Climate change

Vulnerability to climate change

Extreme floods and dry periods are nothing new in the history of climatology. What is new is the impact of human made global warming playing out on top of these dynamic climate patterns. Inland waterway transport is vulnerable to climate change because river navigation depends on precipitation and water levels for its operations and extreme events may become more frequent. There is a vital link with industrial policy. Waterways are an important location requirement for the construction, agricultural, steel, energy and chemical sectors, all delivering prime materials for important industrial value chains. Reverse modal shift is not the only imminent threat, frequent seriously low water periods without coordinated action expose Europe to the danger of offshoring instead of reshoring, leading to loss of production and jobs in the EU. In 2018, the prolonged low water period on the Rhine in Germany resulted in a decrease of the country’s industrial production by 5 billion Euros.

Strengthening resilience

How to strengthen the resilience of inland navigation transport in view of this phenomenon will certainly be an important question to be addressed. What has changed are the increasing vessel size, the trend towards just-in-time logistics and the resulting reduction of buffers in the supply chain. This has resulted in ever lower tolerance levels for climate change-induced interruptions. Infrastructure is also typically designed to last for about 50–70 years, while the reliability and resilience of inland waterways and waterway transport vulnerable to climate change require increasingly flexible measures, synergies and smart adaptive approaches to improve performance, rather than blueprints and silo thinking. No river or even river stretch is the same. Adaptation to climate therefore requires action at the level of the fleet, logistics and infrastructure as well as more cross-sectoral coordination.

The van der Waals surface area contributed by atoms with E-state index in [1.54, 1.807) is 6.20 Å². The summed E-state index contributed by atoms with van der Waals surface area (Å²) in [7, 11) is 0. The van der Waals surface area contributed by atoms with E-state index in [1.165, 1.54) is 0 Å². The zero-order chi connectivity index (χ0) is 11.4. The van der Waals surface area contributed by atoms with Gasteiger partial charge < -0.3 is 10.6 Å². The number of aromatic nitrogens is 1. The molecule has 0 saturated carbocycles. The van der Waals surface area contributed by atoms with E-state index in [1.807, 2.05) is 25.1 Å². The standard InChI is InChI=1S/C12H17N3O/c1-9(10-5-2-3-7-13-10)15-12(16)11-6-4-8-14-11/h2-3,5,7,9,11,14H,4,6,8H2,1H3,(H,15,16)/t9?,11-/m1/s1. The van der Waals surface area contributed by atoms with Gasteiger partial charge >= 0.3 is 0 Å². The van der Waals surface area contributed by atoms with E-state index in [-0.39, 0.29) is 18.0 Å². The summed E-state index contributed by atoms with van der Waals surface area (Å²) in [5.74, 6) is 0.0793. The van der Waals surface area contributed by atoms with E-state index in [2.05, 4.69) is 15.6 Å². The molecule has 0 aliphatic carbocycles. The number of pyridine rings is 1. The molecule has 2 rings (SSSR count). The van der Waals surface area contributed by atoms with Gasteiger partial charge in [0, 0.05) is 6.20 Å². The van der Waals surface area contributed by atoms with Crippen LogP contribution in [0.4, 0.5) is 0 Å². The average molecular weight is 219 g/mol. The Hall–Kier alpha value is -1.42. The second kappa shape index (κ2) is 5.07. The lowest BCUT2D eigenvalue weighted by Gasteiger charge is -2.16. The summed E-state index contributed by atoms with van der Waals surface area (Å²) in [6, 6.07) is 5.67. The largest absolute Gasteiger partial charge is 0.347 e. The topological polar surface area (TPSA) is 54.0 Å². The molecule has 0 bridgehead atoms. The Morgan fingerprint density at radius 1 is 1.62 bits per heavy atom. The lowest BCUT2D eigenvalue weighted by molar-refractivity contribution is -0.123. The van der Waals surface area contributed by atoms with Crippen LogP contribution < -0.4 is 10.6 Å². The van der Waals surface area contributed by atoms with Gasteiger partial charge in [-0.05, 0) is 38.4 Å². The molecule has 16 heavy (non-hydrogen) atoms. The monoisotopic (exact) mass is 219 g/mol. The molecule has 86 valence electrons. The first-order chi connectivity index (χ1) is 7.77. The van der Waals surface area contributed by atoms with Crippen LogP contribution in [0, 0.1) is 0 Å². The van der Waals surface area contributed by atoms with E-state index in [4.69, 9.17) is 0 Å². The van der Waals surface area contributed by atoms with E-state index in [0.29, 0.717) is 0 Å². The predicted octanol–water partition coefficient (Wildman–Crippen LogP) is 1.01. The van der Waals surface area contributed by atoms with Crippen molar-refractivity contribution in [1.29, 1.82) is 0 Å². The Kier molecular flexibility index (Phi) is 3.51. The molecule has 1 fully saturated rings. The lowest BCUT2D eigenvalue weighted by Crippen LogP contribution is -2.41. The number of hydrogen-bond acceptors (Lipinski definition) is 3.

The capacity to adapt

Inland waterway transport has the capacity to adapt to changing weather situations as it has shown in the past. Inland Navigation Europe is a supporter of the Navigating a Changing Climate Partnership, and as such is committed to:

  • Reducing greenhouse gas emissions and moving to low carbon navigation infrastructure
  • Strengthening resilience and adapting to the effects of the changing climate
  • Promoting integrated solutions and sustainable solutions
  • Disseminating information about climate change issues relevant to navigation infrastructure

EU climate change adaptation strategy

INE advocates a comprehensive, innovative and European-wide action plan integrated in the wider European Climate Adaptation Strategy, adopted in the beginning of 2021. Waterway authorities take a progressive and flexible approach building on progressive insight and look for no-regret and cross-sectoral win-win measures. But they need stronger EU action to help increase and share knowledge, cooperation between water users to create co-benefits, to coordinate instruments of different policies and matching funding to be successful across borders. Increasing climate preparedness requires the following actions:

  • Step up research and development
  • Fully exploit digital support tools
  • Increase cross-sectoral dialogue, coordination and approach for the preparation of EU guidance and requirements to maximise the co-benefits between water users to enhance multi-functional resilient solutions for more EU added value
  • Ensure policy integration and consistency between climate change mitigation and adaptation
  • Enhance acceleration of deployment with flexible, adaptive and no-regret solutions
  • Ensure easy access to funding and financing for climate-prepared infrastructure and fleet.